A deal was reached with the state that saw the biorefinery pay a $39 223 fine and waive another $200,000 if it complies with state regulations.
The facility is working closely with the agency to address all issues. Trussell stated that they have also hired a consultant to assist them in this process. As with all enforcement actions, the ultimate goal is to get back in compliance. It’s not an easy process.
Grand Forks’ water works director Melanie Parvey stated that it isn’t clear how much waste made the English Coulee. However, she said that it wasn’t enough to pose a danger to wildlife and residents. Parvey stated that Red River Biorefinery is prohibited from releasing into the city’s stormwater systems until it can prove that its discharges have been sufficiently clean.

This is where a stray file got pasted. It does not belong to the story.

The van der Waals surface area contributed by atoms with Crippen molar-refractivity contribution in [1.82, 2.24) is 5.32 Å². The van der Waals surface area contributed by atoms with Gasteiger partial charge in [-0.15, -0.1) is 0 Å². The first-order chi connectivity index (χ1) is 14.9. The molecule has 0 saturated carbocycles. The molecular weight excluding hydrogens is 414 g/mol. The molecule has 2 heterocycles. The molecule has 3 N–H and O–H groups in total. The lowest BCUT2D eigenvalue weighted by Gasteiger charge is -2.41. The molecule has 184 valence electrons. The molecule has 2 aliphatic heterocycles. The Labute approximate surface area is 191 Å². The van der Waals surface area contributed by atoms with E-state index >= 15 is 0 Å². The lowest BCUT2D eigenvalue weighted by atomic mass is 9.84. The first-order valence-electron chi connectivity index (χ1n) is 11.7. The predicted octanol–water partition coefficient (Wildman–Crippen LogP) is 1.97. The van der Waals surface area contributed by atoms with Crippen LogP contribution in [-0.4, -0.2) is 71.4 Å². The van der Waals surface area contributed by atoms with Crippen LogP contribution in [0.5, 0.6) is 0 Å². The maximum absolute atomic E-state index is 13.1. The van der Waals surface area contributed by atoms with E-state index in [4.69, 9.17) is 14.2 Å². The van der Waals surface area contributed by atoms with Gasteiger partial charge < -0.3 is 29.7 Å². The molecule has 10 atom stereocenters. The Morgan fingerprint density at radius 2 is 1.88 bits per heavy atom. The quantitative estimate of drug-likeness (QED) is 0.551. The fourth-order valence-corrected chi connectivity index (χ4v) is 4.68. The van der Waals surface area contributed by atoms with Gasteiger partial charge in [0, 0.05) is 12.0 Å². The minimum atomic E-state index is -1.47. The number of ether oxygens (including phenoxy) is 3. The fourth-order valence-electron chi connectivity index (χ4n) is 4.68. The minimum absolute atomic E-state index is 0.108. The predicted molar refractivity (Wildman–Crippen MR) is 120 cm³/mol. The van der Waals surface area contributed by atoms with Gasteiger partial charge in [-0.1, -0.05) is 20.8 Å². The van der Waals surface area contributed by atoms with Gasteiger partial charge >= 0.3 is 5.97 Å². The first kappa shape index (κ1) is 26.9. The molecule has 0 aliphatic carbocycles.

Parvey explained that we have a compliance program. This is an example of what you would need to do in order to complete this. So far, we have not received any information from them that would make us feel comfortable with them being connected.
Red River Biorefinery’s senior official, Keshav Rajpal confirmed via email that the unplanned discharges were caused by a mechanical fault at the plant.
He stated that the facility took immediate measures to prevent unplanned stormwater discharges and made plans for future improvements. Rajpal stated that the refinery is working closely with the state to ensure its coproducts are properly managed.